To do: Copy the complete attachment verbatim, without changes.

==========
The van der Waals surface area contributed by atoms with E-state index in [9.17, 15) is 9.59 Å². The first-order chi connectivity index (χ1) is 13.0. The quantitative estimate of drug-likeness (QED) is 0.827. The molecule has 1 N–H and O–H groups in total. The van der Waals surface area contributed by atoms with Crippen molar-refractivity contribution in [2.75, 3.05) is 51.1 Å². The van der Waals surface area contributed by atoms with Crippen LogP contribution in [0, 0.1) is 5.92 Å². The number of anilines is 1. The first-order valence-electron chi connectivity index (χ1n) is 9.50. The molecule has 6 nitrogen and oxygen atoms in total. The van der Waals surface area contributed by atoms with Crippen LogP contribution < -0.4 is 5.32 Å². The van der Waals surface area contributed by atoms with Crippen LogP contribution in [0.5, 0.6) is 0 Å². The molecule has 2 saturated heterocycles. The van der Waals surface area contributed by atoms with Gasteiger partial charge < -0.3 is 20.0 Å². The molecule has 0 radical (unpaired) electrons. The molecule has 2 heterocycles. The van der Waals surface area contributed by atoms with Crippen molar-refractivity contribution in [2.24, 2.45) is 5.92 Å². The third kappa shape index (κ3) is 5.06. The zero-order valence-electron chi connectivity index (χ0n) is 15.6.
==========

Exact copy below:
The van der Waals surface area contributed by atoms with E-state index in [9.17, 15) is 9.59 Å². The first-order chi connectivity index (χ1) is 13.0. The quantitative estimate of drug-likeness (QED) is 0.827. The molecule has 1 N–H and O–H groups in total. The van der Waals surface area contributed by atoms with Crippen molar-refractivity contribution in [2.75, 3.05) is 51.1 Å². The van der Waals surface area contributed by atoms with Crippen LogP contribution in [0, 0.1) is 5.92 Å². The number of anilines is 1. The first-order valence-electron chi connectivity index (χ1n) is 9.50. The molecule has 6 nitrogen and oxygen atoms in total. The van der Waals surface area contributed by atoms with Crippen LogP contribution < -0.4 is 5.32 Å². The van der Waals surface area contributed by atoms with Crippen LogP contribution in [0.5, 0.6) is 0 Å². The molecule has 2 saturated heterocycles. The van der Waals surface area contributed by atoms with Gasteiger partial charge < -0.3 is 20.0 Å². The molecule has 0 radical (unpaired) electrons. The molecule has 2 heterocycles. The van der Waals surface area contributed by atoms with Crippen molar-refractivity contribution in [2.24, 2.45) is 5.92 Å². The third kappa shape index (κ3) is 5.06. The zero-order valence-electron chi connectivity index (χ0n) is 15.6.